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    July 2019

    Step It Up to Cut Cancer Risk

    Need a reason to lace up your sneakers and head out the door? Whether you prefer a neighborhood stroll, a yoga class, or a round of golf, exercise can do more than keep you fit—it may reduce your risk of developing cancer as well.

    Woman jogging outdoors, carrying hand weights

    Previous research found a link between exercise and a lower risk for breast, endometrial, and colon cancer. But a study published in JAMA Internal Medicine found that exercise may reduce the risk for 10 other cancers as well, including lung, esophageal, and liver cancer.

    Up your activity level

    To help prevent cancer, how active do you need to be? For best health:

    • Adults should aim for 150 minutes of moderate-intensity cardiovascular exercise or 75 minutes of vigorous-intensity cardio exercise each week.

    • Adults should also do muscle-strengthening exercises twice a week.

    • Older adults should participate in balance-training activities.

    Cardio exercise includes activity that uses major muscle groups, gets your heart rate up, and makes you breathe harder. Moderate-intensity activity includes:

    • Brisk walking

    • Bicycling

    • Water aerobics

    Vigorous-intensity activity means you’re breathing hard and fast. It includes:

    • Running or jogging

    • Swimming laps

    • Playing tennis or basketball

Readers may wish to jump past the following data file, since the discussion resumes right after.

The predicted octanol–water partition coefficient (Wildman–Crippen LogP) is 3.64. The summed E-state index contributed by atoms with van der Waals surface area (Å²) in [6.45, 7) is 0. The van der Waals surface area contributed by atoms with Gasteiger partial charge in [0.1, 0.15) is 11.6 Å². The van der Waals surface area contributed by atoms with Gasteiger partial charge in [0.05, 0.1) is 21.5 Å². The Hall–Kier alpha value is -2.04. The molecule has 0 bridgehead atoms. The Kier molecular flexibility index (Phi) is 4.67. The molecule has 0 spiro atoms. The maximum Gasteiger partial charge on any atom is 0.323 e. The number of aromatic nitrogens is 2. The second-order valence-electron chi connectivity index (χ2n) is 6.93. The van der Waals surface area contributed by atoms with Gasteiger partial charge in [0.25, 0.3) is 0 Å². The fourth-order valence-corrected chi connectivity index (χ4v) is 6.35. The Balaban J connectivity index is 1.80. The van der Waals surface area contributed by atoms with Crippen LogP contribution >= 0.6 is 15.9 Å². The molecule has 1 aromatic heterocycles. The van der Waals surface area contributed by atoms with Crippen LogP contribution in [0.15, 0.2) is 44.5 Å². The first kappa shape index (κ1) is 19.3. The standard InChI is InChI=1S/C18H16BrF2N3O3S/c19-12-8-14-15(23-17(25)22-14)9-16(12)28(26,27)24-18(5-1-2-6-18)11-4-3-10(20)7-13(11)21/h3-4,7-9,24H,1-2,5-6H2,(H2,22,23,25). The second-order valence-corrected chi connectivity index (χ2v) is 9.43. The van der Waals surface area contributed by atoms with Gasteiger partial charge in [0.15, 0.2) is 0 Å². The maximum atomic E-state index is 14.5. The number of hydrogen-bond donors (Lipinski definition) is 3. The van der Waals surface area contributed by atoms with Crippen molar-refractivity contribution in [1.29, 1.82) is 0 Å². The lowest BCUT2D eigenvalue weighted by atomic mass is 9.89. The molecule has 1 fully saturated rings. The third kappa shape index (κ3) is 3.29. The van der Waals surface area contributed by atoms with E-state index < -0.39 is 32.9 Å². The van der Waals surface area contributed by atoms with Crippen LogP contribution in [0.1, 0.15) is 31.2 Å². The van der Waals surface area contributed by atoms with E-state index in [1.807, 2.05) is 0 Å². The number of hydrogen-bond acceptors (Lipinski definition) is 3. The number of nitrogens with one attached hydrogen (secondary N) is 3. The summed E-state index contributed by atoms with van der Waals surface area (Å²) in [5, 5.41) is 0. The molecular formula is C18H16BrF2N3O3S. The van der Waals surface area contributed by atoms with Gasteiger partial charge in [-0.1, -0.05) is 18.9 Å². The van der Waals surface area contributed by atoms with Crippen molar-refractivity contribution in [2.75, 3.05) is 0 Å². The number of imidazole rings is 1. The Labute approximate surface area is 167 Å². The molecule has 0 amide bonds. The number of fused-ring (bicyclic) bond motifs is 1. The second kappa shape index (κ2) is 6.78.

Muscle-strengthening exercises include:

    • Push-ups

    • Pull-ups

    • Planks

    • Biceps curls

    • Calf raises

    Balance exercises include:

    • Standing on one foot

    • Heel-to-toe walking (with arms out for balance)

    • Walking backward

    Here’s the great part about this form of cancer prevention: It doesn’t have to cost you a thing. Household chores, yard work, gardening, and walking all count as moderate-intensity activity.

    If you have physical limitations, look for exercise options that will work for you. Adaptive yoga classes, water exercise, and moves that use exercise bands may all be a good fit.

    No matter what your ability, check with your doctor before starting an exercise program.

    Maintain a healthy weight

    Exercise is only part of the cancer-prevention picture. Being overweight or obese can increase your risk for many types of cancers. Keeping tabs on your BMI can help you stay at a healthy weight. Calculate your BMI.  

    Here’s how to interpret your BMI:

    • Underweight: BMI lower than 18.5

    • Normal: BMI between 18.5 and 24.9

    • Overweight: BMI between 25 and 29.9

    • Obese: BMI higher than 30

    If your BMI is outside the normal range, talk with your doctor about what you can do to raise or lower it. And see him or her annually to discuss how you can stay active and reduce your cancer risk.

    The good news: Regular exercise helps you maintain a healthy BMI. That’s one more benefit of being active! When you make exercise a priority, you’ll boost your odds of staying healthy and help prevent cancer.


    Other ways to prevent cancer

    • Get cancer screenings.

    • Don’t smoke.

    • Limit alcohol.

    • Protect your skin from the sun.

    • Eat lots of fruits and vegetables.

    Online Medical Reviewer: McDonough, Brian, MD
    Date Last Reviewed: 3/1/2019
    © 2000-2019 The StayWell Company, LLC. 800 Township Line Road, Yardley, PA 19067. All rights reserved. This information is not intended as a substitute for professional medical care. Always follow your healthcare professional's instructions.
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